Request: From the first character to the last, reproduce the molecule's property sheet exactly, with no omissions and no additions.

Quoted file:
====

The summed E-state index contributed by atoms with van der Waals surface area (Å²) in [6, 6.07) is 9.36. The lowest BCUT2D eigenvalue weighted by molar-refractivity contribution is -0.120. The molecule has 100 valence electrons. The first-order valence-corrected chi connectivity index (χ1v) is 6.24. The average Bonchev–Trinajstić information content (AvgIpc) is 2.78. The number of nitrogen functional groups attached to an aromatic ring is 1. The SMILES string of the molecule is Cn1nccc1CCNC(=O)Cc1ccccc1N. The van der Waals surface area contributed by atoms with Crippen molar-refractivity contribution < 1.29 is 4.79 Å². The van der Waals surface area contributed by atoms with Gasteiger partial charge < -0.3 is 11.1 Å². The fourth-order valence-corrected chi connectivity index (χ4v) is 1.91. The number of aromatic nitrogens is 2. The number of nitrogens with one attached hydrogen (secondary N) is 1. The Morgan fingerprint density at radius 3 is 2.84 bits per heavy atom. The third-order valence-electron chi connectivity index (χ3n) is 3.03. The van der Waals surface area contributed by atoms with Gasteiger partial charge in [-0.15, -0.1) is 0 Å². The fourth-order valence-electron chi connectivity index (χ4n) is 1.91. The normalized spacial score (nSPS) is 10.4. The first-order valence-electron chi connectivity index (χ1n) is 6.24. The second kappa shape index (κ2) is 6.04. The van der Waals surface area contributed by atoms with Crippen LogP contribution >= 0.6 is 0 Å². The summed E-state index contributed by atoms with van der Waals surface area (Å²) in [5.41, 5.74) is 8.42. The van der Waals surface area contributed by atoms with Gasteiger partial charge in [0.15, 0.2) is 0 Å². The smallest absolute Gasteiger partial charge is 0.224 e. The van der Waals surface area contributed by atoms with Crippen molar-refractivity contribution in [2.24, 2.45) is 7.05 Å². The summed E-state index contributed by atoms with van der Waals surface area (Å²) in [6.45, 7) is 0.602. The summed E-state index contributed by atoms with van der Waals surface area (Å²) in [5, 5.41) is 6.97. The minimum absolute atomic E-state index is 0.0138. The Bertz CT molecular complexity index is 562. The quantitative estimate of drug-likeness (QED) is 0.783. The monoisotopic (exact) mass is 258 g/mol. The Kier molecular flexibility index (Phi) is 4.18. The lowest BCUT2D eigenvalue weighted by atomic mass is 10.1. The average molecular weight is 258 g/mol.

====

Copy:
The summed E-state index contributed by atoms with van der Waals surface area (Å²) in [6, 6.07) is 9.36. The lowest BCUT2D eigenvalue weighted by molar-refractivity contribution is -0.120. The molecule has 100 valence electrons. The first-order valence-corrected chi connectivity index (χ1v) is 6.24. The average Bonchev–Trinajstić information content (AvgIpc) is 2.78. The number of nitrogen functional groups attached to an aromatic ring is 1. The SMILES string of the molecule is Cn1nccc1CCNC(=O)Cc1ccccc1N. The van der Waals surface area contributed by atoms with Crippen molar-refractivity contribution < 1.29 is 4.79 Å². The van der Waals surface area contributed by atoms with Gasteiger partial charge < -0.3 is 11.1 Å². The fourth-order valence-corrected chi connectivity index (χ4v) is 1.91. The number of aromatic nitrogens is 2. The number of nitrogens with one attached hydrogen (secondary N) is 1. The Morgan fingerprint density at radius 3 is 2.84 bits per heavy atom. The third-order valence-electron chi connectivity index (χ3n) is 3.03. The van der Waals surface area contributed by atoms with Gasteiger partial charge in [-0.15, -0.1) is 0 Å². The fourth-order valence-electron chi connectivity index (χ4n) is 1.91. The normalized spacial score (nSPS) is 10.4. The first-order valence-electron chi connectivity index (χ1n) is 6.24. The second kappa shape index (κ2) is 6.04. The van der Waals surface area contributed by atoms with Crippen LogP contribution >= 0.6 is 0 Å². The summed E-state index contributed by atoms with van der Waals surface area (Å²) in [5.41, 5.74) is 8.42. The van der Waals surface area contributed by atoms with Gasteiger partial charge in [0.15, 0.2) is 0 Å². The smallest absolute Gasteiger partial charge is 0.224 e. The van der Waals surface area contributed by atoms with Crippen molar-refractivity contribution in [2.24, 2.45) is 7.05 Å². The summed E-state index contributed by atoms with van der Waals surface area (Å²) in [6.45, 7) is 0.602. The summed E-state index contributed by atoms with van der Waals surface area (Å²) in [5, 5.41) is 6.97. The minimum absolute atomic E-state index is 0.0138. The Bertz CT molecular complexity index is 562. The quantitative estimate of drug-likeness (QED) is 0.783. The monoisotopic (exact) mass is 258 g/mol. The Kier molecular flexibility index (Phi) is 4.18. The lowest BCUT2D eigenvalue weighted by atomic mass is 10.1. The average molecular weight is 258 g/mol.